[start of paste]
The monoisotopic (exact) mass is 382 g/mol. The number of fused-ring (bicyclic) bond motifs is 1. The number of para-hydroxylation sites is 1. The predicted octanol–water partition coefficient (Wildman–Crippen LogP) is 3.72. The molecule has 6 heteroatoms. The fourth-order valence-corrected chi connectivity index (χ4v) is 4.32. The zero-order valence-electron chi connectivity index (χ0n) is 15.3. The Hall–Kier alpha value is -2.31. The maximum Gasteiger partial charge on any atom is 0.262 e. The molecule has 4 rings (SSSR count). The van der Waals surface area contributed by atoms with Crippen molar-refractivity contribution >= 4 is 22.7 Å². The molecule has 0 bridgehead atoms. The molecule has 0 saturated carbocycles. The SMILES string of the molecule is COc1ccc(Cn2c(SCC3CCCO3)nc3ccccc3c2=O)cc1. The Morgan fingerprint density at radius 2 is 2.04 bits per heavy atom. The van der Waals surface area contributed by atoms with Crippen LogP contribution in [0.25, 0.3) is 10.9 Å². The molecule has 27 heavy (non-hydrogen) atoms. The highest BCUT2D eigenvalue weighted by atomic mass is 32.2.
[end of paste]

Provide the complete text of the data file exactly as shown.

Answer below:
The monoisotopic (exact) mass is 382 g/mol. The number of fused-ring (bicyclic) bond motifs is 1. The number of para-hydroxylation sites is 1. The predicted octanol–water partition coefficient (Wildman–Crippen LogP) is 3.72. The molecule has 6 heteroatoms. The fourth-order valence-corrected chi connectivity index (χ4v) is 4.32. The zero-order valence-electron chi connectivity index (χ0n) is 15.3. The Hall–Kier alpha value is -2.31. The maximum Gasteiger partial charge on any atom is 0.262 e. The molecule has 4 rings (SSSR count). The van der Waals surface area contributed by atoms with Crippen molar-refractivity contribution >= 4 is 22.7 Å². The molecule has 0 bridgehead atoms. The molecule has 0 saturated carbocycles. The SMILES string of the molecule is COc1ccc(Cn2c(SCC3CCCO3)nc3ccccc3c2=O)cc1. The Morgan fingerprint density at radius 2 is 2.04 bits per heavy atom. The van der Waals surface area contributed by atoms with Crippen LogP contribution in [0.25, 0.3) is 10.9 Å². The molecule has 27 heavy (non-hydrogen) atoms. The highest BCUT2D eigenvalue weighted by atomic mass is 32.2.